I love Erik Spiekermann just as much as the next designer, but it’s nice to have this article from the Financial Times featuring a different design/typography legend, Bruno Maag. He is the founder behind DaltonMaag, the second largest type foundry. While DaltonMaag may not be a household name, they are the studio behind typefaces for companies everyone has heard of like AirBnB, USA Today, and Amazon (they created Bookerly, the eye-pleasing font for the Kindle). As well as a large host of cities and companies not as well known.
Before reading this article, I didn’t know much about Bruno (which I intend to change), but I share his opinion on Helvetica:
When Maag dislikes something, he is prone to saying so bluntly, knowing that it will attract attention. One of his targets is Helvetica, the famous font that is owned by Monotype and can be seen everywhere from the New York City subway to museums. “It has become a lazy choice – if you can’t be bothered to think, pick Helvetica,” Maag says dismissively. “You know you can get away with it. You’re not putting yourself out there.”
Be sure to add this to your weekend list of long reads, but don’t wait because I don’t know how long the Financial Times keeps articles outside of their paywall.➵
Mr. Hoefler with an interesting tidbit on the usage guidelines for the Biden campaign: “Working together, we came up with some guidelines for the campaign’s typography, which would help articulate thoughtful messages with attentive typography. Words of action would be set in Decimal’s declarative small capitals, while the supporting syntax would rely on Mercury Text Grade Four.”➵
”…the board has decided to dismantle the organization in its current state and end the lease on the Club’s physical space. The board believes the club should be reconstituted in a new, more inclusive form, under different leadership in the future.”
This is in response to the TDC called out recently for racist perspectives and practices by a former board member Juan Villanueva. He writes, “I hate burning bridges but the bridge of racism needs to burn.”➵
What better way to kick off a new week than with free, amazing type? I wish more Monday’s started off this way.
Apple has recently licensed fonts from type foundries such as Commercial Type, Klim Type Foundry and Mark Simonson Studio to be used as system fonts on Mac OS Catalina. But since these fonts are an optional download, many users of Mac OS X are not even aware they have access to them for free.
Over-saturation of Domaine, Produkt, and Publico is imminent.➵
Convincing Indeed. I’m a sucker for 90’s web design but I don’t know that I’d ever way to bring back non-aliased type. We’ve come a long, long way in typography. Thanks for the link, Ethan.➵
#typography / Under Consideration takes a look at the identity for Think 2020, IBM's annual technology and insights conference.
The work was a joint effort between artist Imogen Heap and a UK based creative agency called Field. I enjoyed the story behind this work (near the bottom of the page) and how Imogen seemingly wandered around Armonk—IBM headquarters—to record different sounds to incorporate in the work. It reminded me of watching Ben Burtt share his many stories on creating sounds for Star Wars in a similar fashion. And any time IBM Plex (one of the all-time best type families) gets front-row attention it’s worth sharing.➵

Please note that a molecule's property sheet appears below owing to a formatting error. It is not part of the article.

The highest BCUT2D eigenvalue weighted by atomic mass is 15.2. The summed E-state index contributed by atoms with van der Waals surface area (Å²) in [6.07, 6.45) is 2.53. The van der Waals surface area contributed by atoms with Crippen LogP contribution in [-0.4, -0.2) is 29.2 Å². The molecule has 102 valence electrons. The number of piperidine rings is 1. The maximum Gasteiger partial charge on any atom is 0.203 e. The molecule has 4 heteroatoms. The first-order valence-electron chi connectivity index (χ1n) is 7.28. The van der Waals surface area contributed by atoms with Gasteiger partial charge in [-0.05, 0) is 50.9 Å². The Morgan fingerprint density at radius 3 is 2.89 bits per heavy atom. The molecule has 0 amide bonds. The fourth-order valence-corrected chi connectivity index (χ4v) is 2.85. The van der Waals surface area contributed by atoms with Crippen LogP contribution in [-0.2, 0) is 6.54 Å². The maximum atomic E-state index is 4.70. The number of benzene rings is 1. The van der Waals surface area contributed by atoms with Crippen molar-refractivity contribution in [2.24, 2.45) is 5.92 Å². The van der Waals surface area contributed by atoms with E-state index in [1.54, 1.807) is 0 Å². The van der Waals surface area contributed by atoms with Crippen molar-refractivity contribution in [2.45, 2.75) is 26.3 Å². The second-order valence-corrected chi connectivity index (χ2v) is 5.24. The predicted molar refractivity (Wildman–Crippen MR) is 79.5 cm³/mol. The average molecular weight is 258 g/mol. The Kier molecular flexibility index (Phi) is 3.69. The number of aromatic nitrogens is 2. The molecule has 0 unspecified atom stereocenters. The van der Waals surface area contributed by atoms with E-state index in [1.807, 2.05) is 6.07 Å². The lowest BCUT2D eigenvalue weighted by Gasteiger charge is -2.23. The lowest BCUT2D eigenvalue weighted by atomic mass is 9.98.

A much-appreciated list from Mr. Jonathan Hoefler who writes:
All five [books] share a sincerity, an attention to detail, and a sense of humor that has kept me smiling for weeks. I hope you’ll enjoy them as much as I have.
If reading is not your thing then I encourage you to stop watching tiger trash and enjoy Jonathan’s episode of Abstract on the subject of typography.➵
Working on three different branding projects, I have browsed through a good deal of type families lately. Most families contain a fair amount of glyphs (boxes, stars, etc.) but on occasion, I’ve come across the symbol of a pointing hand. I didn’t think much about its use until recently after coming across the article “Point, don’t point.”
[The] pointed-finger symbol goes by many names: mutton fist, printer’s fist, bishop’s fist, pointer, hand director, indicule, or most unimaginatively as “a hand.” Scholarly consensus has pretty much settled on the word “manicule”, from the Latin maniculum, meaning “little hand.”
Scribes and scholars—sometimes readers—used a manicule to “emphasize a significant word, phrase or passage” much like how readers today use a highlighter. FF Franziska, the type family used in the upcoming Airbag design refresh has such a mark and now I am intrigued on how to incorporate it here in the future.➵
#typography / FontShop is celebrating 30 years in business with a 30% discount on particular font families.
If you ever wanted to purchase a FontShop family or two, now is the time. From the looks of it, new families are being added daily until—my guess-the reach day thirty.➵